I want to install webcams in our classroom. I’ve sat down not once, but twice in recent days with the intention of writing about this abiding desire, but have gotten lost in the flow of the prose and wound up writing about something else entirely. (That’s one of the great joys and difficulties of no longer writing for hire.)
I want webcams installed around our classroom in such a way that every corner of the room can be observed remotely. And since I’m being wishful here, I’d also like microphones installed over each of our stations so that our conversations can be selectively overheard by those same internet observers.
Of course, re-reading the last paragraph, I can already see the problem I’ve had in writing about this. In my efforts to lead up to it gently, to work up to it in a way that won’t raise everyone’s Big-Brother-surveillance-state-no-privacy warning flag, I’ve wound up writing around it to the point of not writing about it at all.
That said, I would love for the parents and grandparents of Woodland Park students to have the ability, while in the midst of the drudgery of their morning at the office or of housework, or while miles away on business, or simply geographically separated for large chunks of the year by the accident of our mobile society (as many grandparents are), to have this ability to peek into and remotely share their treasured preschoolers’ lives.
There isn’t a teacher’s union out there that would agree to this, I’m sure. And I know there are many teachers who would freak out at the prospect of having remote parent eyes and ears upon them as they go about their work, but as a cooperative teacher, that’s already a condition of my employment. My every move is already observed by the kids’ parents because each of them is right there with me at least one day a week, working as assistant teachers.
I’ve written here before about how the cooperative model’s un-hierarchical nature – whereby the parents are my collective boss outside the classroom, while I’m their “boss” inside – leads to the kind of collaborative environment that is wonderfully conducive to educating young children. I’d like to think I’d still teach with as much energy and focus in a traditional setting, but it certainly doesn’t hurt knowing that the parents will know if I don’t give it my all every day.
But this post is about those webcams.
When my daughter Josephine attended Latona 3-5’s Cooperative Preschool, we moved into the North Seattle Community College laboratory preschool facility for her 4-year-old year. This classroom features a full wall of one-way mirror observation windows, microphones over every table, and a closed-circuit camera for observing the playground. Even before I’d started to think about becoming a teacher, I would grab a cup of coffee each morning that I wasn’t working in the classroom, and set up shop in the observation room. At first it was just to follow the adventures of my own child, but it wasn’t long before I began to follow those of the other children as well. When I’m in a roomful of children, I can’t help but drop to my knees to immerse myself in their world. This observation room gave me the chance to learn about preschoolers from a whole new perspective. It was particularly instructive, for instance, to observe how the presence or absence of an adult affected play, something I could never have learned by staying in the room. This experience made me not only a better teacher, but a better parent.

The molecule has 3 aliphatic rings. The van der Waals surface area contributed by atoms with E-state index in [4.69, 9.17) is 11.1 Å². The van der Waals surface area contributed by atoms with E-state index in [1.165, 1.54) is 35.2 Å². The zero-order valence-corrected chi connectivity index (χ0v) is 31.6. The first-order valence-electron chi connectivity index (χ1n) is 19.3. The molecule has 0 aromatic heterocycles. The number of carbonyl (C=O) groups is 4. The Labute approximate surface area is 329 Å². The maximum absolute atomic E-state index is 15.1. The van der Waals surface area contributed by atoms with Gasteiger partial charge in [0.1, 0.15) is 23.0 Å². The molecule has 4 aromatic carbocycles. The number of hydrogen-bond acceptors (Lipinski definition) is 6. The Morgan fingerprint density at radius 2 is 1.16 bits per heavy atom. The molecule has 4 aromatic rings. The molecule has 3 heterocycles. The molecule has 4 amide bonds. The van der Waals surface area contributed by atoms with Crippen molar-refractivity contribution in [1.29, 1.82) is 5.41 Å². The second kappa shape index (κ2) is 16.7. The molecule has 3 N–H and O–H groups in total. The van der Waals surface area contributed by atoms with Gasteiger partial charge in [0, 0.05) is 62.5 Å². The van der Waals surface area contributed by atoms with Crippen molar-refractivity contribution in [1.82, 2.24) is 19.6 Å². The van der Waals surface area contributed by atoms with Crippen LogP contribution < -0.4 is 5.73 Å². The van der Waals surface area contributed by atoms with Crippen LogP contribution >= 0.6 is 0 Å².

As I envision it, Woodland Park’s webcams would be installed in such a way that each of our major classroom areas could be observed, giving parents and other loved ones the opportunity to follow their child as he moves around the room. (Terry, one of our 3-5 dads, joked that maybe each of the kids should have tiny cameras embedded in their nametags to provide a first-person perspective of their daily experience.) If we could add the microphones, they could even choose to listen in to the wonderful things they say.
Yes, we would have security/privacy matters to think through and I don’t know how many stay-at-home parents would take advantage of the webcams – after all, preschool is a chance for a break – but I can imagine working parents keeping a window open on their computer screens as a way to stay connected, not to mention the opportunity these webcams would present for parents who travel for business. And I know that there are a lot of grandparents across the country who would schedule their lives around watching their grandchildren in preschool.
So now I’ve finally written the webcam post. Thanks for bearing with me.